Thongchai Thailand

CLIMATE CHANGE AND EXTREME WEATHER EVENTS

Posted on: October 18, 2020

TRUMP VS AAAS SCIENTISTS | Thongchai Thailand

RELATED POSTS ON EVENT ATTRIBUTION SCIENCE:

LINK#1: https://tambonthongchai.com/2018/07/10/event-attribution-science-a-case-study/

LINK#2; https://tambonthongchai.com/2018/08/03/confirmationbias/

LINK#3: https://tambonthongchai.com/2020/07/16/the-internal-variability-issue/

ABSTRACT

(1) Extreme weather event attribution post hoc is subject to confirmation bias and data selection bias. (2) The attribution of localized extreme weather events to AGW overlooks the Internal Climate Variability issue. (3) The attribution of selected tropical cyclones or tropical cyclone seasons in a single cyclone basin violates the climate science position on the tropical cyclone issue in Knutson etal 2010 that says that only trends in decadal means of tropical cyclone activity in all six cyclone basins over a sufficiently long time span of 30 years or more can be considered for such attribution. (4) The linked posts provided at the end of this document expose the activism and advocacy priority of climate science in pushing for climate action and the advocacy priority provides the motive for climate science to seek out ways to create fear of AGW with extreme weather events. (5) The use of high variance to compute large confidence intervals and then to use the end of the confidence interval that suits the need of creating the extreme weather fear for AGW is biased and a flawed understanding of uncertainty. Large confidence intervals mean we don’t really know. They don’t mean Oh look how high it could be. (6): A serious flaw in these analyses is circular reasoning, confirmation bias, and advocacy bias that looks for AGW as the only causation mechanism. Other variables are not studied. For example in forest fires forest management practices are overlooked with a single minded focus on heat and dryness attributed to AGW as the only cause of all things bad. (7): There is an assumption in these studies that all bad things that occur during a time of AGW must have been caused by AGW. This assumption is deeply flawed and deeply embedded in climate change impact studies. For example, the same Diffenbaugh that we cite in this work is also the author of the income inequality paper discussed in a related post: LINK: https://tambonthongchai.com/2019/04/25/inequality/. where he found growing inequality between rich countries and poor countries and since this trend is found during a time of climate change he concluded that it was caused by climate change and rationalized it in terms of hot poor countries and cool rich countries. As shown in the related post cited above, his findings are flawed because his methodology is flawed but this flawed methodology is common in climate science particularly so in extreme weather attribution. (8): Extreme weather event attribution to AGW by climate scientists is not credible in this light.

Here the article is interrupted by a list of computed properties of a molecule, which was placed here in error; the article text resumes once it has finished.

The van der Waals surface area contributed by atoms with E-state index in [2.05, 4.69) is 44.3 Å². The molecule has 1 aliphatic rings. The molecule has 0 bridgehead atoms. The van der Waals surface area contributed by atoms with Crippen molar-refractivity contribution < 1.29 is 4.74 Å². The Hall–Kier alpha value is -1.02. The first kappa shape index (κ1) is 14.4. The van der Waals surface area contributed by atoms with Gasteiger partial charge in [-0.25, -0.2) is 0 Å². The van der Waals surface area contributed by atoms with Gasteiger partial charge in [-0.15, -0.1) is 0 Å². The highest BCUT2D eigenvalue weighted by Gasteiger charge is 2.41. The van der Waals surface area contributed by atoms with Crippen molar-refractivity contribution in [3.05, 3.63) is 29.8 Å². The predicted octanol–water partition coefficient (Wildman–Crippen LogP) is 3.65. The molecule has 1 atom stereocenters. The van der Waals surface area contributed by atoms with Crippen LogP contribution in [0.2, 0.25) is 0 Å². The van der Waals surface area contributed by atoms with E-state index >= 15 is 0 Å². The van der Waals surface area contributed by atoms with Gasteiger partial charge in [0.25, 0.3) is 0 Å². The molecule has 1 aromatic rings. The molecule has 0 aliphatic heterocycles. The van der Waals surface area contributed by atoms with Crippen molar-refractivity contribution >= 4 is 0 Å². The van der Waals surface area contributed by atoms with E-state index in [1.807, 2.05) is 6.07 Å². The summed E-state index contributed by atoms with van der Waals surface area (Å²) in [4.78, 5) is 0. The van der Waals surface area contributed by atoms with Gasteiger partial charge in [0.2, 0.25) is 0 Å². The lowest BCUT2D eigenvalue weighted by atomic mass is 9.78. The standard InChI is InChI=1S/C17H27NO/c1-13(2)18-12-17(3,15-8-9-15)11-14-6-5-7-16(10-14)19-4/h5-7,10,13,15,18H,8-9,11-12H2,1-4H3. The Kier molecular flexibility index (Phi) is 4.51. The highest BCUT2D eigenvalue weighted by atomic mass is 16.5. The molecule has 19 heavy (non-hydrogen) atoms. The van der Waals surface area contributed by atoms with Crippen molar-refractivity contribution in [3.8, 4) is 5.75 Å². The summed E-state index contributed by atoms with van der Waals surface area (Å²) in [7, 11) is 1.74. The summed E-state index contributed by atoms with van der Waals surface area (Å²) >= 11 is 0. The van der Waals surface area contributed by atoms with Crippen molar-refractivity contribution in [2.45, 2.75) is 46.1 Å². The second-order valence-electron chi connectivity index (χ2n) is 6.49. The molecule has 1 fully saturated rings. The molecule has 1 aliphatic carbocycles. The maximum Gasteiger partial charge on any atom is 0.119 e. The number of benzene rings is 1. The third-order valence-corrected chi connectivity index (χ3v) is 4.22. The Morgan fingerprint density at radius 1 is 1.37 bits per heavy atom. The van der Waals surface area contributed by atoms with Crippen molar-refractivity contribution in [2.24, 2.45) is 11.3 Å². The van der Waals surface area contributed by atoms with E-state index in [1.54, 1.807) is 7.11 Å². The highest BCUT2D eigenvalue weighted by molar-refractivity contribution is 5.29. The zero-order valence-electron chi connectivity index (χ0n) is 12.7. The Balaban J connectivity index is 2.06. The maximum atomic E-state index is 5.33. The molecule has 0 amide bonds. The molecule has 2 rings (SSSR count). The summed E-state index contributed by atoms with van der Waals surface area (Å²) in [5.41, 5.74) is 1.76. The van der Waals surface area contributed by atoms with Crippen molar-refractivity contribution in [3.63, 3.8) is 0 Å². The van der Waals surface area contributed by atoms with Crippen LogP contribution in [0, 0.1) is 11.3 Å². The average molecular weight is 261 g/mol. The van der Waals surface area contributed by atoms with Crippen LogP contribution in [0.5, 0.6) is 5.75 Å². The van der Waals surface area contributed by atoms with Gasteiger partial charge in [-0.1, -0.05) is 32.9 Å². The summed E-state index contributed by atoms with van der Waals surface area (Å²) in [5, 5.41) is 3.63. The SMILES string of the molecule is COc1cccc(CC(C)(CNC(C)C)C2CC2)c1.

Extreme Realities: The Link Between Severe Weather, Climate Change, and Our  National Security | Belfer Center for Science and International Affairs

THE EXTREME WEATHER HYPOTHESIS OF CLIMATE SCIENCE

NBC NEWS AUGUST 2018: Aug. 19, 2018, 4:55 PM +07 / Updated Aug. 20, 2018, 3:27 AM +07By James Rainey. When the heat waves, droughts, wildfires and deluges come — as they seem to with increasing regularity these days — the question inevitably arises: Did climate change play a role? The answer scientists gave for years was that greenhouse gases created by humans likely contributed to extreme weather, but it was hard to definitively tie the warming atmosphere to any single episode. But that cautious approach, repeated in thousands of news reports for more than a decade, has been changing in recent months. Now, scientists say that they will increasingly be able to link extreme weather events to human-caused global warming and to make such determinations quickly, sometimes within days. So when a heat wave beset Northern Europe early this summer, bringing temperatures in Scandinavia into the 90s, a consortium of researchers operating under the name World Weather Attribution whipped together a series of computer simulations. Within three days, the scientists issued a finding that the hot spell had been made at least twice as likely because of human-driven climate change.